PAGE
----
Gab Bonesso is Catholic. She's also pro-abortion, makes jokes about her dead father and calls the Pope a Nazi --– all in the name of comedy.
"I definitely do a lot of material that a typical Catholic would find offensive," says Bonesso, a local comic and graduate of Duquesne University's theater-arts program.
Bonesso returns to her alma mater -- which happens to be a Catholic school -- for a show on Sat., April 4.
"People are surprised when I identify as Catholic because I say so many things challenging the Catholic Church," says Bonesso. "But that's why I wanted to go back to Duquesne. I do question my church in my material, and I think that students, especially, can identify with that."
Some more than others, perhaps: Bonesso says she's heard word of "some complaint letters about me coming there. ... I'm just going to do my thing and hope that nothing goes wrong."
John Lane, director of the school's theater-arts program, says that complaints have been limited to "one anonymous phone call" complaining about Bonesso's blog.
"We are excited and proud to have Gab come back," he adds.
And Bonesso says she hopes to show a different side of Catholicism. "You can somehow find a religious aspect in most of my stories," says Bonesso, "even things that are random and you think have nothing to do with God, I insert Him in there -- or Her, whoever.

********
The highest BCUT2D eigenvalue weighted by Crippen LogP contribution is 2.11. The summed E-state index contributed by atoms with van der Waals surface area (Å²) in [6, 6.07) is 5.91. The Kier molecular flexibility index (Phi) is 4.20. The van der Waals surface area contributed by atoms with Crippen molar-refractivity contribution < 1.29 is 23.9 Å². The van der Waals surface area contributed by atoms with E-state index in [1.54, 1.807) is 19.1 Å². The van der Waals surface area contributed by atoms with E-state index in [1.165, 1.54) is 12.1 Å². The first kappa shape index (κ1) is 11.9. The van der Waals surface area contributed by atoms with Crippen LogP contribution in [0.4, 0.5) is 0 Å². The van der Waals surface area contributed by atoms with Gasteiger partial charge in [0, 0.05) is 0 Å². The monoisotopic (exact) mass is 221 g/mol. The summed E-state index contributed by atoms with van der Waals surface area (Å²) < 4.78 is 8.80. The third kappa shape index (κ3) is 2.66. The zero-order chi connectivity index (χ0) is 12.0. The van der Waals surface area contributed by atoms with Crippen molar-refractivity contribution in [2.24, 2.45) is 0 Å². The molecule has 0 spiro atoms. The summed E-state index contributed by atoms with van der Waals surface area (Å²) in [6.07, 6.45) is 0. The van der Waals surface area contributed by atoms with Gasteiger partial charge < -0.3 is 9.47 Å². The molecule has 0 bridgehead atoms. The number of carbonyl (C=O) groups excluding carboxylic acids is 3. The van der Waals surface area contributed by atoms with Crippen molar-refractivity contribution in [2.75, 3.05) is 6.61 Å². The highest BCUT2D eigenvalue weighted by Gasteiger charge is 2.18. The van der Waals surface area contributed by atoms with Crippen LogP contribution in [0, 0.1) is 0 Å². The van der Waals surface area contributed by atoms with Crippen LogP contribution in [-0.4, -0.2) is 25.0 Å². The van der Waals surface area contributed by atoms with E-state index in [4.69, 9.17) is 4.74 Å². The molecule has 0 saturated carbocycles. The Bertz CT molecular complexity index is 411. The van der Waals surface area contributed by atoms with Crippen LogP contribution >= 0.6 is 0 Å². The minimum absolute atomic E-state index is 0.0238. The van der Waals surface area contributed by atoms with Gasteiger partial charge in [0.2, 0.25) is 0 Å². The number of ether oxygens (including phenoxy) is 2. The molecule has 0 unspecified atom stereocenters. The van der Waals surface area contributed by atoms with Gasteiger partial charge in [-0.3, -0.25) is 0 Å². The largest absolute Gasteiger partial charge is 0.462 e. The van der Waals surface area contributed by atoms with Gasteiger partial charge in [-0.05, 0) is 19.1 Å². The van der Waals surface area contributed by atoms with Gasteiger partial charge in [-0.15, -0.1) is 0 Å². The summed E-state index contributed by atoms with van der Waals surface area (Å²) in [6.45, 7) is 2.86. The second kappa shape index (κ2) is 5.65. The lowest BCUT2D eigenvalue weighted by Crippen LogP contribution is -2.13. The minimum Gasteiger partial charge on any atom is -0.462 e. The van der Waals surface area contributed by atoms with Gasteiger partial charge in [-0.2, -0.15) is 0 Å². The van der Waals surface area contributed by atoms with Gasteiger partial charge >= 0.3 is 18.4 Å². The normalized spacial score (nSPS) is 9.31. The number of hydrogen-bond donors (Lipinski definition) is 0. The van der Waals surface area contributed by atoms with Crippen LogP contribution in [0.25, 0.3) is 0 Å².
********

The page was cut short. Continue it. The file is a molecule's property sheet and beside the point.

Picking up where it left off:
"We're not all conservative, we're not all necessarily rich," adds Bonesso, who grew up in Robinson Township. "I do a bit about being an Italian Catholic and how that's different than being a regular Catholic. I think that ethnic Catholics are a lot different than some more modern, neo-Catholics who are rich and much more conservative."
Bonesso also recently took on a sidekick: Phineas the inflatable shark, voiced by retired Duquesne professor Jay Keenan.
"I've always had a thing for sharks," says Bonesso. "Jaws is one of my top-10 favorite movies of all time." On April 4, Phineas will join Bonesso in a scene from Who's Afraid of Virginia Woolf?
But her material isn't always so light. "My comedy is very real in the sense that I don't steer away from any topic, even if it's very dark and depressing," she says. "I do a lot of material about my deceased father, who passed away of cancer when I was in college."
Bonesso jokes that her father is a zombie living in her basement, brought back from the dead by her mother practicing Santeria.
"Most Catholics would be making the sign of the cross every time I make a joke about my deceased father," says Bonesso. "But that's just the way I deal with it.
"I don't worry about being seen as a good Catholic, because I know I'm Catholic and I know who I am," she adds. "But I know that people have a problem with the things that come out of my mouth."
Gab Bonesso 8 p.m. Duquesne University, Rockwell Hall, The Peter Mills Auditorium, 600 Forbes Ave., Downtown. $10 (free for Duquesne students, $5 other students). 412-849-9601 or gabbonesso.com